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Human Kinetics

Complete Guide to TRX Suspension Training

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Complete Guide to TRX® Suspension Training®, from renowned strength and conditioning expert Dr. Jay Dawes, is the authoritative guide to Suspension Training. This resource is so thorough that it has earned the endorsement of TRX®.

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Book Description

For strength, stability, core power, flexibility, and balance, Suspension Training® delivers results. Used by the best of the best, from professional trainers to the elite athletes they work with, Suspension Training is a respected and essential component of conditioning programs worldwide. Now, the ultimate Suspension Training expert shares the ultimate in Suspension Training exercises and programs.

Complete Guide to TRX® Suspension Training®, from renowned strength and conditioning expert Dr. Jay Dawes, is the authoritative guide to Suspension Training. This resource is so thorough that it has earned the endorsement of TRX®. Look inside at the instruction, advice, and insights, and you’ll see why. This is a one-of-a-kind resource designed to take workouts to unprecedented levels.

Complete Guide to TRX® Suspension Training® includes instructions for more than 115 exercises. Complete with photo sequences, variations, and safety recommendations, you’ll learn how to develop and integrate strength, power, core stability, flexibility, and balance with the use of a Suspension Trainer ™. In the gym, at home, or on the road, this guide is the ultimate training companion. With over thirty ready-to-use programs, you have options for any situation and every desire. It’s all here.

If you want the best in exercise, training, and workouts, then look no further than Complete Guide to TRX® Suspension Training®. Discover why millions of athletes make Suspension Training the core of their program.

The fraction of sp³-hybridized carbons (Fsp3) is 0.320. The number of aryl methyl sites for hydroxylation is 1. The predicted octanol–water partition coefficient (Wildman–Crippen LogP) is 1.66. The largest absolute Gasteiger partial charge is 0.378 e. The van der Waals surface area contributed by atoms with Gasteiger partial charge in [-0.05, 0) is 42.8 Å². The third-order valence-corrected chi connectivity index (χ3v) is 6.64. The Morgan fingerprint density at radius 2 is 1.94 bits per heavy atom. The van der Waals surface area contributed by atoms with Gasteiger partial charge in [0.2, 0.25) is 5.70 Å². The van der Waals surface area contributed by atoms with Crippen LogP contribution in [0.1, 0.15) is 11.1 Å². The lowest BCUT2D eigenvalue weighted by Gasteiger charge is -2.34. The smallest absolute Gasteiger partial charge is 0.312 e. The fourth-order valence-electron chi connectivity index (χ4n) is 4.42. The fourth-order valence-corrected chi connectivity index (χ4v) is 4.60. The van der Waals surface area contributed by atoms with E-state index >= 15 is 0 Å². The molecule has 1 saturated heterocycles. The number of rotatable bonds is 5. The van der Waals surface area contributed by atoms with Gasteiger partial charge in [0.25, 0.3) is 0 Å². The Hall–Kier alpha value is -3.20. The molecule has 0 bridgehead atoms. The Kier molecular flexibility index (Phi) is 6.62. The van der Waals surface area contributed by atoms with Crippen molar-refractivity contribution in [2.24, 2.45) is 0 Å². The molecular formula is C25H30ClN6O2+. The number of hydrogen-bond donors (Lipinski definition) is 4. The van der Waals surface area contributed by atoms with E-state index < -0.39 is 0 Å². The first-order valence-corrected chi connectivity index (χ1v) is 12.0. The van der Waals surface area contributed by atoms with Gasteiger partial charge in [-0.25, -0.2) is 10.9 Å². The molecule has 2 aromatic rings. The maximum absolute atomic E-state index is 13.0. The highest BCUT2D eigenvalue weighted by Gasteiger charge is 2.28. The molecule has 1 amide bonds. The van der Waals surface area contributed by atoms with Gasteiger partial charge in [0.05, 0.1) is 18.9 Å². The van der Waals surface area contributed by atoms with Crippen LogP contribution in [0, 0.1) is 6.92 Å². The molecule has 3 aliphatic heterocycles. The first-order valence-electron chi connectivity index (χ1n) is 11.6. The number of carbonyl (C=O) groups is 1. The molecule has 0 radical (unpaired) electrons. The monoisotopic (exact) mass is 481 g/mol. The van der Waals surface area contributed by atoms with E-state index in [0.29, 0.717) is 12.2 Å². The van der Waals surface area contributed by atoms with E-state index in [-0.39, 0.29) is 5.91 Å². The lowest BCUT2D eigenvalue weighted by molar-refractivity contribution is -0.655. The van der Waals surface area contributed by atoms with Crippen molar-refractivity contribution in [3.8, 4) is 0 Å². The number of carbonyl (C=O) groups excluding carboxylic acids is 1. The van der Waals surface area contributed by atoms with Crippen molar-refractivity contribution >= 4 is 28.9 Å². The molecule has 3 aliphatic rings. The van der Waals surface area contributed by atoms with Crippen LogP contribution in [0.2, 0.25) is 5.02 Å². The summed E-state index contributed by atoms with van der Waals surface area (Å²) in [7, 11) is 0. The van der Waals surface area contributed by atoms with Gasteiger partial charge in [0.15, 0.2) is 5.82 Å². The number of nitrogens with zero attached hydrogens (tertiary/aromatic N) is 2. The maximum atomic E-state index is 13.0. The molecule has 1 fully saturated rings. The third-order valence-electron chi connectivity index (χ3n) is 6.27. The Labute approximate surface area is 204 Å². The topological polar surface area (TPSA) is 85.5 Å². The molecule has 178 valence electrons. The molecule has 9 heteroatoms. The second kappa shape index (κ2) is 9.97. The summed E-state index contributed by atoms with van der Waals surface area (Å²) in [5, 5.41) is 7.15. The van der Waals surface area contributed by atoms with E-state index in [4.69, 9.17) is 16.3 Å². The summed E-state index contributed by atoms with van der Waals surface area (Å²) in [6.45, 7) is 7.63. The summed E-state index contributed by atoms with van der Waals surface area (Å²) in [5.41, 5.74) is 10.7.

Table of Contents

Part I: Science of Suspension Training

Chapter 1: Foundation of Suspension Training

Chapter 2: Benefits of Suspension Training

Chapter 3: Setup, Safety, and Success

Chapter 4: Physical Assessment

Part II: Suspension Training Exercises

Chapter 5: Upper-Body Exercises

Chapter 6: Lower-Body Exercises

Chapter 7: Core Exercises

Part III: Suspension Training Programs

Chapter 8: Foundations of Program Design

Chapter 9: Prehabilitation

Chapter 10: Strength and Power

Chapter 11: Speed and Agility

Chapter 12: Balance, Stability, and Flexibility

Chapter 13: Total-Body Conditioning


Jay Dawes PhD, CSCS,*D, NSCA-CPT,*D, FNSCA, ACSM-HFS ASCA-L2, is an assistant professor of strength and conditioning, coordinator for athletic performance, and the head strength coach for women’s soccer at the University of Colorado-Colorado Springs. He has worked as a strength and performance coach, educator, and post-rehabilitation specialist since 1997, and continues to act as a performance consultant for a wide variety of athletes, law enforcement officers, and those in physically demanding occupations.

Dawes is certified by the National Strength and Conditioning Association (NSCA) as a Certified Strength and Conditioning Specialist (CSCS) and as a certified personal trainer (NSCA-CPT); by the American College of Sports Medicine as a Health Fitness Specialist (ACSM-HFS); and by the Australian Strength and Conditioning Association as a Level 2 strength and conditioning coach. He was also recognized as a Fellow of the NSCA (FNSCA) in 2009.

Dawes is the co-editor for the NSCA’s Developing Agility and Quickness (Human Kinetics, 2012), co–author of Maximum Interval Training (Human Kinetics, 2015), and has written numerous book chapters and articles on improving sports and tactical performance. His primary research interests are improving performance for both sports and tactical performance among law enforcement officers.

He lives in Colorado Springs, Colorado.


This section presents basic testing exercises for gauging fitness progress. Although any of the exercises in this book can be used as a test, these provide a good general assessment of current fitness level. If you experience pain during any of these exercises, obtain medical clearance prior to beginning a training program.

Lie facedown with forearms facing away from the anchor point. Place one foot in each stirrup. From the facedown position, lift the hips and torso until the elbows are directly under the shoulders and the upper arms are perpendicular to the ground using one continuous movement (see figure). Measure this test by tracking the time spent holding the plank position with perfect form and technique. As soon as technique breaks, the test should be terminated. This should be the first test performed in the series. If unable to perform this exercise, substitute the standing plank (see pg. 139).